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Generation Y is not known for frugality. Savings is not something the Millennial Generation does very well at all, in fact.  Similarly, women are notoriously behind their male counterparts when it comes to saving for retirement.  The U.S. Department of Labor (DOL), has begun an initiative targeted to both issues.   image

Wi$e Up is a financial education demonstration project targeted to Generation X and Y women.  The DOL's Women's Bureau heads the project, which pairs participants with mentors, who are recruited by local organizations.  There are several components to the program, including classroom portions, online teleconferences with feature speakers, and other interactive experiences designed to get women in this particular age group up to speed when it comes to understanding the importance of personal fiscal health and how to achieve it.

The Wi$e Up website offers lots of helpful tools and resources, as well as its monthly e-newsletter, which focuses directly on the financial issues facing Gen X and Gen Y women.  Also available on the website is a Financial Planning Handbook for Generation X Women.   The Handbook is 91 pages long and retails for just $15 ($9 is you purchase 10 or more).  The Handbook is described as:

Most women want to be more "money savvy" and feel they need to learn more about how to manage their money wisely. This publication is especially targeted to young women age 22 to 35. It will guide you in learning about the basics of money management, credit, savings, investments and achieving financial security.

Wi$e Up is an excellent resource to help guide women in the Gen X & Y age groups to navigate an important area of knowledge that historically has presented steep challenges to women and, more recently, to Generation Y.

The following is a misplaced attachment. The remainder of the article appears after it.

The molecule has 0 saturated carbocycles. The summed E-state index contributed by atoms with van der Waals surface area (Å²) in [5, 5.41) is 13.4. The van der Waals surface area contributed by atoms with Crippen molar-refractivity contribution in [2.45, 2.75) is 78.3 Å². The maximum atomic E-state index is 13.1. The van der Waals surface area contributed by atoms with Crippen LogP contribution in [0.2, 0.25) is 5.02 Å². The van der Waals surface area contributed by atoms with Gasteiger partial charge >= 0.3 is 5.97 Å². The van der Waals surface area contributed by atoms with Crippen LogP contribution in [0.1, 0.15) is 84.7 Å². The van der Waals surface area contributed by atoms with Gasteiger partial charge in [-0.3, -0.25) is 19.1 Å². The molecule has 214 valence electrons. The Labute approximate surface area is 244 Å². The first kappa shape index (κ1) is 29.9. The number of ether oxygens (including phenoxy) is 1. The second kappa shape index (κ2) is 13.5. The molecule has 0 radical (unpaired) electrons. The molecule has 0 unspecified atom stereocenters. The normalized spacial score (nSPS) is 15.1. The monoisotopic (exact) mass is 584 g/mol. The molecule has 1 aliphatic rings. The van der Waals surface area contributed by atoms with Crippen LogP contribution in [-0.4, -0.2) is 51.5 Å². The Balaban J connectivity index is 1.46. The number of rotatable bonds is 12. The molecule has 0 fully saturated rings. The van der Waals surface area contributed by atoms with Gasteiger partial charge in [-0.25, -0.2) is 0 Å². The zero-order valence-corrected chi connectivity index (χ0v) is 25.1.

Succession Planning and the Particular Needs of Gen Y Employees

Posted by Molly DiBiancaOn November 10, 2008In: Generations: Boomers, Xers, and Millennials

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Smart employers have begun internal campaigns to prevent what could be a potentially crippling brain drain as the Baby Boomers, the largest generation in history, nears retirement.  As many as 40% of the current workforce is expected to be eligible for retirement age by 2010.  With a mass exodus of key employees on the horizons, employers look for ways to transfer knowledge to the next generation workforce.  But, in light of the many particular characteristics of Generation Y (or "Millennials"), this effort is not necessarily one with an obvious plan of attack.    

Gen Y logo

Gen Y demands that communications be transmitted in a format that they're used to, which almost always means the involvement of real-time technology.  For many employers, this demand is light years beyond the bulletin-board and newsletter-style communications they've employed for years.  So what's an employer to do if it's not current with the cutting-edge technology attractive to Gen Y? 

Implement a formal leadership program.  Gen Y will not have had the experience necessary to successfully take control as managers.  Unless there is a formal program in place to teach Millennials what makes a good leader and communicates the expectations of the organization with regard to have leaders should behave and treat others, we cannot expect them to simply "figure it out." 

Teach employees how to communicate with other generations.  Baby Boomers and Traditionalists hold the key to your organization's future success.  Now you have to get them to share it.  And, even if they're willing to do so, they may not know how.  Intra-generational communication is notoriously weak.  The generations simply don't speak the other generations' language.  Providing training to employees on how to communicate is essential if you want the older generations to share their knowledge and for the younger generations to receive and understand it.